March 4, 2010
On March 2, 2010, President Obama signed the Temporary Extension Act of 2010 (the “TEA”), further extending the 65% COBRA premium subsidy established under the American Recovery and Reinvestment Act of 2009. The TEA made the following important changes to the COBRA premium subsidy:
- Extension of Eligibility Period. Previously, the COBRA premium subsidy was only available to individuals who became eligible for COBRA continuation coverage due to an involuntary termination of employment that occurred by February 28, 2010, and a resulting loss of group health coverage. The TEA extends the eligibility period so that individuals who are involuntarily terminated from employment by March 31, 2010, can qualify for the subsidy.
- Clarification Regarding Qualifying Event. The TEA also clarifies that an individual who experiences a qualifying event that is a reduction of hours occurring between September 1, 2008,and March 31, 2010, and who subsequently experiences an involuntary termination of employment occurring on or after March 2, 2010, will be eligible for the subsidy if the individual is otherwise eligible. This rule applies only to COBRA periods beginning after March 2, 2010 (e.g., if a plan’s COBRA period begins on the first of the month, the first subsidized coverage period would begin on April 1, 2010).
- New Election Period. If an individual first became entitled to COBRA because of a reduction of hours that occurred between September 1, 2008, and March 31, 2010, but did not elect COBRA (or did elect COBRA but discontinued coverage), the individual will be entitled to a second COBRA election period if the individual is later involuntarily terminated on or after March 2, 2010.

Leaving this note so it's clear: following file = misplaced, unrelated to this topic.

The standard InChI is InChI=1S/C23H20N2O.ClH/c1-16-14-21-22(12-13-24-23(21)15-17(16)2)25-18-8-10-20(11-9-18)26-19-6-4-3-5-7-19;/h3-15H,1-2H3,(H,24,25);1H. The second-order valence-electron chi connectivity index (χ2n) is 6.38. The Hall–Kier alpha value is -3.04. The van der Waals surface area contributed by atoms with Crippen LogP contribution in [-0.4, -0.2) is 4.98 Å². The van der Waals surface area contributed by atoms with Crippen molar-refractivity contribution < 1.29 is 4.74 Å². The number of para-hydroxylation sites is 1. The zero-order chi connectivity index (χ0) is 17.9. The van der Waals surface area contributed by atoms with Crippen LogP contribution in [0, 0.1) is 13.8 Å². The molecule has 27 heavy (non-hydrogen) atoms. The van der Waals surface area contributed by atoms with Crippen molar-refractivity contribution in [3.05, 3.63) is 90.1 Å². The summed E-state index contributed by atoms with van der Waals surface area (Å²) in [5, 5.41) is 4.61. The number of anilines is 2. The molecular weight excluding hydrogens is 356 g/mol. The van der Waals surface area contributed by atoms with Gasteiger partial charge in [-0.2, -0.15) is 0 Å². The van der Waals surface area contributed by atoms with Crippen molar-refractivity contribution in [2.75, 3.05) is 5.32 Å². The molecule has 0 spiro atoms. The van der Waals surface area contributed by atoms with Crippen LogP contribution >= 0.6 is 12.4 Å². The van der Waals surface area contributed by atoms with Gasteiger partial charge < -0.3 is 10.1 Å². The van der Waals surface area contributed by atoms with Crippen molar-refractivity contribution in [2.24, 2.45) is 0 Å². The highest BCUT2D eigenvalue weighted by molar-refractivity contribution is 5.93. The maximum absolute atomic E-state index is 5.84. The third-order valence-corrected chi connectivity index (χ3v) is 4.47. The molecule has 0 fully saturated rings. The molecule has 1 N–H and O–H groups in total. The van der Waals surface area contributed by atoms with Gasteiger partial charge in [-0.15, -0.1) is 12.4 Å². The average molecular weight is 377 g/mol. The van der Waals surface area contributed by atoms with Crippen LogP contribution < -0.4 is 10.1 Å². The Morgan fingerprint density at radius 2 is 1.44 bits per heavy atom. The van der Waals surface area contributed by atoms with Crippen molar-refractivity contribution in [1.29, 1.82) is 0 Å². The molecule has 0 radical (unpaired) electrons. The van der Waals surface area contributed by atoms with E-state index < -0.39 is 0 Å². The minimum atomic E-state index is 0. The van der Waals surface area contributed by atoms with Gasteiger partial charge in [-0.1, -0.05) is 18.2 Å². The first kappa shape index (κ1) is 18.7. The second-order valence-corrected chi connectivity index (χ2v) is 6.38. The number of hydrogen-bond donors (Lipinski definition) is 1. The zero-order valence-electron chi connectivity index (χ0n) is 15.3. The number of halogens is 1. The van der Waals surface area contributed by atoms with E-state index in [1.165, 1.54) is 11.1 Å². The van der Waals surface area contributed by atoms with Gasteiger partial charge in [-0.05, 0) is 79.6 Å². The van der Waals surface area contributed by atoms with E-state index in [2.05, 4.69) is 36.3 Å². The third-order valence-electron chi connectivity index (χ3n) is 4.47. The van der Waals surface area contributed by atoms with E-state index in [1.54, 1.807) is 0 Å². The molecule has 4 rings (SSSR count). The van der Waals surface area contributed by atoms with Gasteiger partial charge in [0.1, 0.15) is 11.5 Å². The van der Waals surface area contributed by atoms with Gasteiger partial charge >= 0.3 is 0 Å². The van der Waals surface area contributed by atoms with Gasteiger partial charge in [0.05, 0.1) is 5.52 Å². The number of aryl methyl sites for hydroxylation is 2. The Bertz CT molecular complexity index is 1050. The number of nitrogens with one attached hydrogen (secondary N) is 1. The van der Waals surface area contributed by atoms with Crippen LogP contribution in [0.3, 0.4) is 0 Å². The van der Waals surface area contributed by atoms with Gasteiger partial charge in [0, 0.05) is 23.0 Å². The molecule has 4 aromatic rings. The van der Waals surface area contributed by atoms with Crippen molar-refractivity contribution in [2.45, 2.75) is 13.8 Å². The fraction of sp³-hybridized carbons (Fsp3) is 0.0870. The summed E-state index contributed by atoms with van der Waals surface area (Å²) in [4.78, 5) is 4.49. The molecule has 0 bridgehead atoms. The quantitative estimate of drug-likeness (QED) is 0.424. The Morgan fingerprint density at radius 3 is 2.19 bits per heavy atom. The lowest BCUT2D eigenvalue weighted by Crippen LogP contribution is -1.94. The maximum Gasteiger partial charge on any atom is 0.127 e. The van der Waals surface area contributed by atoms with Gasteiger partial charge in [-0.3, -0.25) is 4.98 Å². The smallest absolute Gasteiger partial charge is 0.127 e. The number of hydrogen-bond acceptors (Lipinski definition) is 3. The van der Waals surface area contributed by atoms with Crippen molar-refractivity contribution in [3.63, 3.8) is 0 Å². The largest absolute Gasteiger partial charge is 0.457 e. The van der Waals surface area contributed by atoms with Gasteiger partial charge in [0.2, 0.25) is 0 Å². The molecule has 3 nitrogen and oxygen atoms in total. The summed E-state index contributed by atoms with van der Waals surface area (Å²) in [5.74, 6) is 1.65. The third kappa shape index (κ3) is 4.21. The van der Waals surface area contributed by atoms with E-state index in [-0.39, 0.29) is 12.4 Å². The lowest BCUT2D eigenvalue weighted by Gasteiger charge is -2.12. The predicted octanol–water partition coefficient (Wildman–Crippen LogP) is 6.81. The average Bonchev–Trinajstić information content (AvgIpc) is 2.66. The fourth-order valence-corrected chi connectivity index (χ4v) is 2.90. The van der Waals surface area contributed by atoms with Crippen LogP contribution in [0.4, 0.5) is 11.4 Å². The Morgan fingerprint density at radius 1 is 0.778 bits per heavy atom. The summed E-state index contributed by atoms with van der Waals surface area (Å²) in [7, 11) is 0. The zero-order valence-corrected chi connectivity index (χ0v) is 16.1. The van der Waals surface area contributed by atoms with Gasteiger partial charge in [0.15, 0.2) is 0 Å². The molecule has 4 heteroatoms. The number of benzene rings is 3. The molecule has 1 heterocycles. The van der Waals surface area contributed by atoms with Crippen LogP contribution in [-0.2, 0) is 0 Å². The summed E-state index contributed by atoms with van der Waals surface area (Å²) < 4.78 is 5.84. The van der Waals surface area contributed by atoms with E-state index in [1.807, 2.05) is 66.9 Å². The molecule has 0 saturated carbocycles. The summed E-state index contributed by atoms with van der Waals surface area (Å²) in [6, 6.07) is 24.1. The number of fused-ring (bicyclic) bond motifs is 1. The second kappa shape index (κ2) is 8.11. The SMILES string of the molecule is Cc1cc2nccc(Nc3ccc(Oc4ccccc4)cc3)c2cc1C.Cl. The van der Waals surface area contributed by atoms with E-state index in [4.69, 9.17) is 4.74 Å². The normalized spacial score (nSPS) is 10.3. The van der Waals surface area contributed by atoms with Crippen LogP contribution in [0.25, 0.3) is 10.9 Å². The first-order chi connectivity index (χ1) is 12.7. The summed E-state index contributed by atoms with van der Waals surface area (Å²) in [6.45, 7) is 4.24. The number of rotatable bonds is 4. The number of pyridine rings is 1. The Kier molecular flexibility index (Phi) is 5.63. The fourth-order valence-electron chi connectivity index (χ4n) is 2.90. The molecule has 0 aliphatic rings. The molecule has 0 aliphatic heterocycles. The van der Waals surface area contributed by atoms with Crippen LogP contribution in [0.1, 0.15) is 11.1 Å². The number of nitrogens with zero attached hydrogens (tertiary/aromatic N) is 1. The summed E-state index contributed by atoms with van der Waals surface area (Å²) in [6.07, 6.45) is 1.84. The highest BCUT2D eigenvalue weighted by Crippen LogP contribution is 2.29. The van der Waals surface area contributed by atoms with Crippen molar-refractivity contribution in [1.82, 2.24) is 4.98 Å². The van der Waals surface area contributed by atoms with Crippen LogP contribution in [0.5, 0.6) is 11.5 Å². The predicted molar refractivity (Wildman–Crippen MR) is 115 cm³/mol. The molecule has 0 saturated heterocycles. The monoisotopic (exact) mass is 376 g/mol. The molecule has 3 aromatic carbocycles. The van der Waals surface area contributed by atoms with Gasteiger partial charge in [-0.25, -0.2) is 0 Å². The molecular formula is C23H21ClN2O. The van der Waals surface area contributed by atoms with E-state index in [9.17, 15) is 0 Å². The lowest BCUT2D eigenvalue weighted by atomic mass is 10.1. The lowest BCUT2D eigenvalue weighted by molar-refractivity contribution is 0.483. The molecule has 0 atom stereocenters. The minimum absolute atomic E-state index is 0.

- Notices. Group health plan administrators are required to provide an additional COBRA notice describing the new rules to all individuals who are eligible for the subsidy because of a reduction of hours and subsequent involuntary termination of employment. The notice must be provided no later than 60 days after the involuntary termination.
How the COBRA Subsidy Works. The 65% COBRA premium subsidy is structured as a premium reduction, meaning that assistance eligible individuals are required to pay only 35% of the required COBRA premium amount. The remaining 65% of the premium amount generally is paid by the employer. After receiving the 35% premium payment from the assistance eligible individual, the employer then recovers the 65% premium payment amount through a payroll tax credit. If the amount of the premium payment is greater than the payroll tax liability for a period, the employer will be eligible for a refund or a credit of payroll taxes equal to the excess amount.
The premium reduction applies to periods of COBRA coverage that began on or after February 17, 2009, and the maximum period for receiving the subsidy is 15 months. Subsidy eligibility is conditioned in part on the timing of an individual’s qualifying event, rather than the date of the individual’s loss of group health coverage. This means that an individual who does not become entitled to COBRA by March 31, 2010 (e.g., because the individual is receiving severance benefits), will remain eligible for the subsidy as long as the requisite qualifying event occurs by the applicable deadline.